Ras al-Harf, Liban — Lebanese authorities on Tuesday sent a rare aid convoy to the town of Tufeil, an island of Lebanese territory inside Syria where thousands have become trapped in the country’s war.
Tufeil is located on the northeastern tip of Lebanon, which stretches into Syria.
Though the town is Lebanese, it is impossible to reach it without passing through Syrian territory.
The town was once home to some 5,000 people, most of them Sunni Muslims, but many have fled to safety inside Lebanon as the conflict in Syria has escalated.
Ever since Lebanon gained independence from France in 1943, residents of Tufeil have voted in Lebanon, but have gone to school, worked, received medical treatment and bought their goods from Syria.
But as the Syrian army, backed by Lebanon’s Shiite Hezbollah movement, scored a string of victories this year in the surrounding Qalamun area, Tufeil’s Sunni residents found themselves trapped.
For weeks the town’s population has been unable to leave or receive any kind of assistance, with Syrian armed forces blocking the routes into Syria.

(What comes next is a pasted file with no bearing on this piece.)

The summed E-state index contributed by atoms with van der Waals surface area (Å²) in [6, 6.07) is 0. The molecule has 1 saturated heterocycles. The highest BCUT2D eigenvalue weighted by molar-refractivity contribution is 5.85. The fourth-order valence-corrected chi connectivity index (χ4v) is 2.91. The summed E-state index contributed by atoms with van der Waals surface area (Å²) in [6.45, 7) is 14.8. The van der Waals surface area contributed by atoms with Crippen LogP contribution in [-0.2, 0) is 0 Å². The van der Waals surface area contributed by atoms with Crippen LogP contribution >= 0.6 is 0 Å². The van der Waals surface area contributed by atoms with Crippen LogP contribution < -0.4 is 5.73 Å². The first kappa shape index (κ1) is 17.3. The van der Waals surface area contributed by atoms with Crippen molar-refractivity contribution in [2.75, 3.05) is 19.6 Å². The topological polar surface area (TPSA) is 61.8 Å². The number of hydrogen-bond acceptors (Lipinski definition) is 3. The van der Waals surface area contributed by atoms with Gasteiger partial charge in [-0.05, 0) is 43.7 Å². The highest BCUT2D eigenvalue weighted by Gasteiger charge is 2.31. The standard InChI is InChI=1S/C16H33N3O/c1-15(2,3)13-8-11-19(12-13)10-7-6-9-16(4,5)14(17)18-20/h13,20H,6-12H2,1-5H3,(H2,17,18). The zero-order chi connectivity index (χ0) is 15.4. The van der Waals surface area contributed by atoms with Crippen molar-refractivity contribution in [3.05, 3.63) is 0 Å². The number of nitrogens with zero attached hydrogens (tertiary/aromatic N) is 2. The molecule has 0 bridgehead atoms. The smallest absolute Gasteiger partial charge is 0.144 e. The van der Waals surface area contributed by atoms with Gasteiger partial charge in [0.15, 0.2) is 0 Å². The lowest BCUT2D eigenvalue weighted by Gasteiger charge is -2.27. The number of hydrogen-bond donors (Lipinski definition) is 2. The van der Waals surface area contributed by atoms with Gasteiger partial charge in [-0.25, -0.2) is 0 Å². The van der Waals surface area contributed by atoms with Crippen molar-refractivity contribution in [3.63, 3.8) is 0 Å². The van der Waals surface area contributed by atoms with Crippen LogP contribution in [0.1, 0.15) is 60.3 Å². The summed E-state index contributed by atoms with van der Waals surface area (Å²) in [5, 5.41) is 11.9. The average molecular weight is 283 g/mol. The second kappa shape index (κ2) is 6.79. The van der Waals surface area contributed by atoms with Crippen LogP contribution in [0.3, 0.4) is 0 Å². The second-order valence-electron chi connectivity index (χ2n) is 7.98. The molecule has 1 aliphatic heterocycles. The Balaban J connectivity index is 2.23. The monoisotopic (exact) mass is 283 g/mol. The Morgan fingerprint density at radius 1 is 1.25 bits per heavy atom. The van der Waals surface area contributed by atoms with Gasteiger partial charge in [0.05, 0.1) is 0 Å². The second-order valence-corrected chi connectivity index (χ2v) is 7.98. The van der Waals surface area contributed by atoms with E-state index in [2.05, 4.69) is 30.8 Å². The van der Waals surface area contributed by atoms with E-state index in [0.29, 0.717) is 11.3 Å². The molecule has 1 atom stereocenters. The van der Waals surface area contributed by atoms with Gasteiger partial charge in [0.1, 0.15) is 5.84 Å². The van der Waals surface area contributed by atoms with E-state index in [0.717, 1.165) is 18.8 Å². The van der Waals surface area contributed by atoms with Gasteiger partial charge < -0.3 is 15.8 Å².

Inside Lebanon, the villages neighboring Tufeil are largely Shiite, where support for Hezbollah and the Syrian regime is strong, and residents accuse Tufeil of supporting Syria’s Sunni-led opposition.
With concern rising about the plight of the town, Lebanon’s Interior Minister Nuhad Mashnuq said Monday that authorities would provide assistance to Tufeil’s residents, as well as to Syrians who have taken refuge there.
Mashnuq also said he had been in touch with Hezbollah in a bid to secure safe passage for the aid convoy through the Shiite village of Britel, which neighbors Tufeil in Lebanon.
An AFP journalist, who traveled with the convoy until Ras al-Harf, six kilometers (four miles) from Tufeil, said the terrain was rugged and that Hezbollah positions and flags were clearly visible.
The aid convoy comprised Red Cross vehicles, trucks transporting 1,000 food parcels, tents, 3,000 blankets, a mobile clinic, and fuel tanks, said Lebanon’s High Relief Commission chief Mohammad Kheir.
According to Kheir, “1,000 Lebanese and 3,000 Syrians” are now trapped in Tufeil.
Ali al-Shum, an official from Tufeil, told AFP: “Before the (Syrian) crisis, we didn’t used to distinguish between Lebanese and Syrians. We lived together.”
He denied any Syrian opposition fighters had entered Tufeil.
Once the convoy arrived, television footage from the town showed hundreds gathered to receive aid, cheering and throwing flowers at the delegation.
“We need help, but we do not want to leave our land,” said one beneficiary.
Another asked for the Lebanese army to deploy in Tufeil “to protect us.”